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Growing Old Is Not For Sissies

 

 

Workout enough and you’re eventually going to become injured. Once you do, the big question is what do you do to get better? Do you take a break and go a period of time with no activity. Do you dial back the amount and/or intensity? Do you keep going and hope to work through it? Of course, when things are broken or severely strained, no activity is necessary. However, what about aches and pain?

Over the winter, I did something to my feet that was probably tendonitis that come on after running on hard packed lumpy snow. For a week or so, it was bad enough that I usually had to wear sandals or shoes on all non-carpeted surfaces. I also made sure my running was on an artificial surface track or outside on the streets when snow wasn’t an issue. Even though I didn’t cut my mileage back, those two things allowed my feet to recover. At some point, my feet stopped aching and I could walk around barefoot again.

Then, heading into May, prior to starting the taper for my mid-May marathon, I was feeling a new round of tendonitis in both ankles and it was also reaching in tentacle-like fashion into the tops of my feet. Since I was doing my peak training followed by the normal pre-marathon taper, it eventually took care of itself. In fact, I was able to qualify for Boston at that race.

In the last week or so, my right knee has flared up with a new round of tendonitis. There also seems to be a muscle strand that is running from about that knee up the front of my leg (quad) and into my hip that’s tweaked. I’m not sure if one is the reason for the other. The good news with a self-diagnosed condition of tendonitis is that once you start to workout and the muscles get loosened up, the pain is greatly reduced or even gone. Then, once you’re done with the activity and things start to tighten back up, the pain creeps back in. The timing of this may be ideal. Weird, I know. It may actually help me focus on just going and running up a 14,000′ mountain for fun rather than actually trying to do it quickly (i.e. a sub 4:15:00 to qualify for Wave 1 in a future race) and possibly causing real damage.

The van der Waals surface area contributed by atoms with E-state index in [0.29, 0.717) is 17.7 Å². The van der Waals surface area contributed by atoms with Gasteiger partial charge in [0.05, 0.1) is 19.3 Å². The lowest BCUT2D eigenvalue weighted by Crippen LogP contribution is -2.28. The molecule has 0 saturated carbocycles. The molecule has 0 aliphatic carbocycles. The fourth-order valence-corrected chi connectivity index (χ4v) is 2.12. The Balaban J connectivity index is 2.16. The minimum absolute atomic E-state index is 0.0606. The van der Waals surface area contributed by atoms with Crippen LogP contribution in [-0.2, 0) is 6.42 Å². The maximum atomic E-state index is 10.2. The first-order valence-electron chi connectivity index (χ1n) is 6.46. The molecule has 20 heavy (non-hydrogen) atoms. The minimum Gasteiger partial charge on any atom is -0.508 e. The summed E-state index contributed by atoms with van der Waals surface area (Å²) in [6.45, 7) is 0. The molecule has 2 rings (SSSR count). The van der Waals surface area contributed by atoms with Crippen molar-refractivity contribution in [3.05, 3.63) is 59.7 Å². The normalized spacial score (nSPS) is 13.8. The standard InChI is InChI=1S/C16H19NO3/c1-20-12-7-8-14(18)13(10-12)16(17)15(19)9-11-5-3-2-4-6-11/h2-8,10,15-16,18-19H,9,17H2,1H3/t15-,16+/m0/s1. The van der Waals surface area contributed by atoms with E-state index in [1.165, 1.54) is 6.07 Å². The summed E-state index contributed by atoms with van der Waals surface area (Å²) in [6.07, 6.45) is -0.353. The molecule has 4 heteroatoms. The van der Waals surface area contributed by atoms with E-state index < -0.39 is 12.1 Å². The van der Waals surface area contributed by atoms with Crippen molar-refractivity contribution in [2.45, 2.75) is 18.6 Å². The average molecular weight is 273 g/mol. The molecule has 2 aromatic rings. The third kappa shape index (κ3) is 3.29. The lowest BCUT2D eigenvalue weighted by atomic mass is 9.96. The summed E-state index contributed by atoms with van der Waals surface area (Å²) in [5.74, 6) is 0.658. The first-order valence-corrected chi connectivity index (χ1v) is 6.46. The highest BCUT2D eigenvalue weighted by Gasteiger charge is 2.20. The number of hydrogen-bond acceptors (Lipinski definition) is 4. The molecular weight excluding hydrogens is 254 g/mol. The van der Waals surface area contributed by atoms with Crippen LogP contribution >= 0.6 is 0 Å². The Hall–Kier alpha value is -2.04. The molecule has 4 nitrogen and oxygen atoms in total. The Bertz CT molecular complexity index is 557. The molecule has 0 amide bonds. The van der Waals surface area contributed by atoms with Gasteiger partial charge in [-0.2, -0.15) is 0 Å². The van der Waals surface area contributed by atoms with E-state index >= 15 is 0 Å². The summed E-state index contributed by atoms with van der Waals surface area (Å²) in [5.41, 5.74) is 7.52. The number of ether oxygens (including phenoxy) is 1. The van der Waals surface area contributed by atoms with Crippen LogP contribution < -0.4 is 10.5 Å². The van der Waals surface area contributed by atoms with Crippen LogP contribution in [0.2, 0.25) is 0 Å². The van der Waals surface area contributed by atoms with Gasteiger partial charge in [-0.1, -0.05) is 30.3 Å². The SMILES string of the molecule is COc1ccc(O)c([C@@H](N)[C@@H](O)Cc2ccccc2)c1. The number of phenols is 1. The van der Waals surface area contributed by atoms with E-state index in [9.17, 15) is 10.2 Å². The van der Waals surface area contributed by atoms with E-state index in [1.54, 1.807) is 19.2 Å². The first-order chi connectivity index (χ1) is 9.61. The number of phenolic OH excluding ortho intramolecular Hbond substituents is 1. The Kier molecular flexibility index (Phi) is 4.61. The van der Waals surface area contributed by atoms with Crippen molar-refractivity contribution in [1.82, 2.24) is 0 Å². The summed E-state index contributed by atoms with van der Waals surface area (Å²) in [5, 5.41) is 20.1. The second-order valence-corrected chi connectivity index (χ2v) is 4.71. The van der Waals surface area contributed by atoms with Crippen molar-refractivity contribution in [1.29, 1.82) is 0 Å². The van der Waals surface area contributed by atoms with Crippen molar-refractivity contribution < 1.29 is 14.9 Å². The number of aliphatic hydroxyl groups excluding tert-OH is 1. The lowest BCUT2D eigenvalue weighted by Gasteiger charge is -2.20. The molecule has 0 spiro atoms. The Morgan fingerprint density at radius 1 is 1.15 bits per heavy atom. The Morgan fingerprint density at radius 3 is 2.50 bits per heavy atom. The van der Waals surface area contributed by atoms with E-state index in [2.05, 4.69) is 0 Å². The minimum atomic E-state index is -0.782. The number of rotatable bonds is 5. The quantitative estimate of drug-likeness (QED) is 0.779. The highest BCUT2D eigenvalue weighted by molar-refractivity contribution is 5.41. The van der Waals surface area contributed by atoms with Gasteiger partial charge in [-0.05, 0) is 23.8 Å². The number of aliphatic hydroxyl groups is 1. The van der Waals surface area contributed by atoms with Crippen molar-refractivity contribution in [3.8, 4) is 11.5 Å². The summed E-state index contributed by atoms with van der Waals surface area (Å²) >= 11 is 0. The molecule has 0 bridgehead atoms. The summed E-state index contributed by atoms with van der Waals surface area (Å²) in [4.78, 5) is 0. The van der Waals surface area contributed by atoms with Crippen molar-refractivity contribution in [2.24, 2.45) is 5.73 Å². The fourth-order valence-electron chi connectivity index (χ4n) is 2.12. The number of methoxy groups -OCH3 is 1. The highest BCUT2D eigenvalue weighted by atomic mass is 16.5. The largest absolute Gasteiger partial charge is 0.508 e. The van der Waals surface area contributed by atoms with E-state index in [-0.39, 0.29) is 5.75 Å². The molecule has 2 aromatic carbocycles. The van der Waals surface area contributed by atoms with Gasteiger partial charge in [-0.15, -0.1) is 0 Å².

There’s really two parts to this story. The first part is that with the normal aches and pain of working out and getting older, most activity can continue as it normally would and your condition should improve. The risk for me by taking the safer way out of not working out would be that I may fall into old bad habits (i.e. eat too much/not move enough) longer than necessary. The second part of the story that when these things flare up so close to race day (11 days from today), the negative chatter in your head increases. Insert the standard “what doesn’t kill you…” line here. So, here’s the data from the last couple workouts:

Today’s Workout

Distance: 10 miles

Time: 1:25:42 (8:34/mile)

Yesterday’s Workout:

Distance: 4 miles

Time: 35:39 (8:54 mile) + 90 minutes of men’s league soccer

Tomorrow’s Workout:

Distance: 4-5 miles

 

Bringin’ the Heat…er Cold

 

Wow! Flip the calendar to August and the heat from the 2nd hottest month on record in Minnesota is gone. The 90’s have been replaced with the 70’s for daytime highs. The mornings have seen the steamy, humid 70’s replaced by the upper-50’s. How much does this temperature change impact running times? According to running guru Jeff Galloway, he suggests to “slow down by 30 sec a mile for every 5 degree temperature increase above 60F.” So, let’s do a little math here. By cooling down just 10F, I should speed up about a minute/mile. On my July 22nd run, I did 16 miles at an 8:39/mile pace. Suddenly, 10 degrees cooler would bring those times down to just over my marathon race pace. Want more proof? Check out the raw data from this weekend’s two runs:

Yesterday’s Workout-

Distance: 6 miles

Time: 43:10 (7:11/mile)

Yesterday’s run was a pace run. As such, I’m supposed to be running it at my marathon race pace. Earlier this year, I qualified for Boston by running 7:24/mile at the Fargo Marathon. I hope to improve on that time at this fall’s Twin Cities Marathon. To go sub-3 hours, I would need to be at 6:54/mile. I don’t know that that’ll happen, but by continuing to go 7:11/mile means I should be able to shave off several minutes to start approaching that goal.